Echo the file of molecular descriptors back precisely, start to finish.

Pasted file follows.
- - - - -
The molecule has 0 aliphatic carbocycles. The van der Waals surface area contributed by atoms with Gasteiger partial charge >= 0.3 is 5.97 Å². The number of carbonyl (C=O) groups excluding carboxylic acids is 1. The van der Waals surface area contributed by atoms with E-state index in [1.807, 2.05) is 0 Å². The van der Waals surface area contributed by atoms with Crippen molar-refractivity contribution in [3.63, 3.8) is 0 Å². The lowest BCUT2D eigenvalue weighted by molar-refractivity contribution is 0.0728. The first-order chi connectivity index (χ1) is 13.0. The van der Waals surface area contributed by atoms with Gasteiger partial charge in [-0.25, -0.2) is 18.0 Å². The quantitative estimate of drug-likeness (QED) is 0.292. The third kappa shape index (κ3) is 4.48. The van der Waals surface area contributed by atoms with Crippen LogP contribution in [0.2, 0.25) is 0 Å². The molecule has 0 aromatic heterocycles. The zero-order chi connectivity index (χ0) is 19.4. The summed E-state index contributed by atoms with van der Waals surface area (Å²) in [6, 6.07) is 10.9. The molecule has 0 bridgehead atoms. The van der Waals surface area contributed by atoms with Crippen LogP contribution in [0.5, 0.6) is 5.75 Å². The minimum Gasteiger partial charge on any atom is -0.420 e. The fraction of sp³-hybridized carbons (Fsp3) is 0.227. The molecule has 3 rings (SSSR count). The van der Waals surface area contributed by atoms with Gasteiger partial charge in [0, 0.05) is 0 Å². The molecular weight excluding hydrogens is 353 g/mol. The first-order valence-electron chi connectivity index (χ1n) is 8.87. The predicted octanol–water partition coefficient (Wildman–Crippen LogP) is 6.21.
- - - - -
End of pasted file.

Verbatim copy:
The molecule has 0 aliphatic carbocycles. The van der Waals surface area contributed by atoms with Gasteiger partial charge >= 0.3 is 5.97 Å². The number of carbonyl (C=O) groups excluding carboxylic acids is 1. The van der Waals surface area contributed by atoms with E-state index in [1.807, 2.05) is 0 Å². The van der Waals surface area contributed by atoms with Crippen molar-refractivity contribution in [3.63, 3.8) is 0 Å². The lowest BCUT2D eigenvalue weighted by molar-refractivity contribution is 0.0728. The first-order chi connectivity index (χ1) is 13.0. The van der Waals surface area contributed by atoms with Gasteiger partial charge in [-0.25, -0.2) is 18.0 Å². The quantitative estimate of drug-likeness (QED) is 0.292. The third kappa shape index (κ3) is 4.48. The van der Waals surface area contributed by atoms with Crippen LogP contribution in [0.2, 0.25) is 0 Å². The molecule has 0 aromatic heterocycles. The zero-order chi connectivity index (χ0) is 19.4. The summed E-state index contributed by atoms with van der Waals surface area (Å²) in [6, 6.07) is 10.9. The molecule has 0 bridgehead atoms. The van der Waals surface area contributed by atoms with Crippen LogP contribution in [0.5, 0.6) is 5.75 Å². The minimum Gasteiger partial charge on any atom is -0.420 e. The fraction of sp³-hybridized carbons (Fsp3) is 0.227. The molecule has 3 rings (SSSR count). The van der Waals surface area contributed by atoms with Gasteiger partial charge in [0, 0.05) is 0 Å². The molecular weight excluding hydrogens is 353 g/mol. The first-order valence-electron chi connectivity index (χ1n) is 8.87. The predicted octanol–water partition coefficient (Wildman–Crippen LogP) is 6.21.